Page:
Do ridge axis geometry and geochemical properties reflect source composition variations of the underlying magmatic plumbing system? Carbotte et al. (2015) explore this question by examining the relationship between magmatic and tectonic segmentation at mid-ocean ridges using a synthesis of geophysical and geochemical data from a large number of sources. Combining higher resolution seafloor mapping from the GMRT Synthesis, which can identify tectonic segments including small discontinuities, with more detailed geophysical imaging of below-seafloor melt distribution and comprehensive geochemical data from PetDB, the authors confirm that global mid ocean ridges are composed of a number of magmatic spreading segments, each with its own magma plumbing system extending into the asthenosphere below.
Fig. 13. Sketch showing along-axis section of idealized magmatic spreading segment at fast and slow ridges based onstudies summarized in this article. (a) At fast-spreading ridges, rising mantle melts accumulate at the base of the crust (orange–grey) beneath each principal magmatic segment. The crustal magmatic system is composed of a more or less steady state magma lens or sill (red) that is partitioned into finer-scale segments coincident with the finest-scale seafloor segmentation. This shallow magma lens resides above a lower crustal zone of crystal mush and possible lower crustal sills (red lozenges embedded in red –grey). Red arrows in the dyke section indicate trajectories of magma transport during dyking (primarily vertical with minor lateral transport in places). (b) At slow-spreading ridges, strong focusing of mantle melts leads to thick crust/thin axial lithosphere at centre and thin crust/thick axial lithosphere at ends of each principal magmatic segment. Crustal magma bodies are more localized and ephemeral; both vertical and lateral magma transport during dyking may occur. Normal faulting is highly localized in detachments at segment ends and more distributed between several axial valley faults at segment centres. See text for further discussion.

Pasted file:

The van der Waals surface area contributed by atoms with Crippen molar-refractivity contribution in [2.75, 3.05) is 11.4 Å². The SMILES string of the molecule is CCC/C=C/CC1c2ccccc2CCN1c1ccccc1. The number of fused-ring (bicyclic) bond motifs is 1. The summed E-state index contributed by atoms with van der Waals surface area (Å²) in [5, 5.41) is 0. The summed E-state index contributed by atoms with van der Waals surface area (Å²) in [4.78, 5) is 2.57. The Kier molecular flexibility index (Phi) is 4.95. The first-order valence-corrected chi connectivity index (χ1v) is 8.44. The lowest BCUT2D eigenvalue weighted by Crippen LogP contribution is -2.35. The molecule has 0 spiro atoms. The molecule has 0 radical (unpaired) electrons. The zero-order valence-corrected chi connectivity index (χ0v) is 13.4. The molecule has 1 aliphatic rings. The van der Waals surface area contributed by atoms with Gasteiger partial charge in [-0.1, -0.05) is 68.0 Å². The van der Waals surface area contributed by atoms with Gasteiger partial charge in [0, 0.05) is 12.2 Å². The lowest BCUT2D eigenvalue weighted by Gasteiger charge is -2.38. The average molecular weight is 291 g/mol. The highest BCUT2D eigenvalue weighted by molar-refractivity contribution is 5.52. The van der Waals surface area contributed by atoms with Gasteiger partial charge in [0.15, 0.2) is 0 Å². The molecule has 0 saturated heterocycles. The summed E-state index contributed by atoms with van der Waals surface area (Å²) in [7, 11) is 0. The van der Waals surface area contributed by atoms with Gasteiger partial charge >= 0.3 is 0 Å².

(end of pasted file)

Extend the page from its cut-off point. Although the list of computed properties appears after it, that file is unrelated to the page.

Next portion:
Carbotte et al., (2015) Tectonic and magmatic segmentation of the Global Ocean Ridge System: a synthesis of observation. Geological Society of London, Special Publications 420. DOI:10.1144/SP420.5.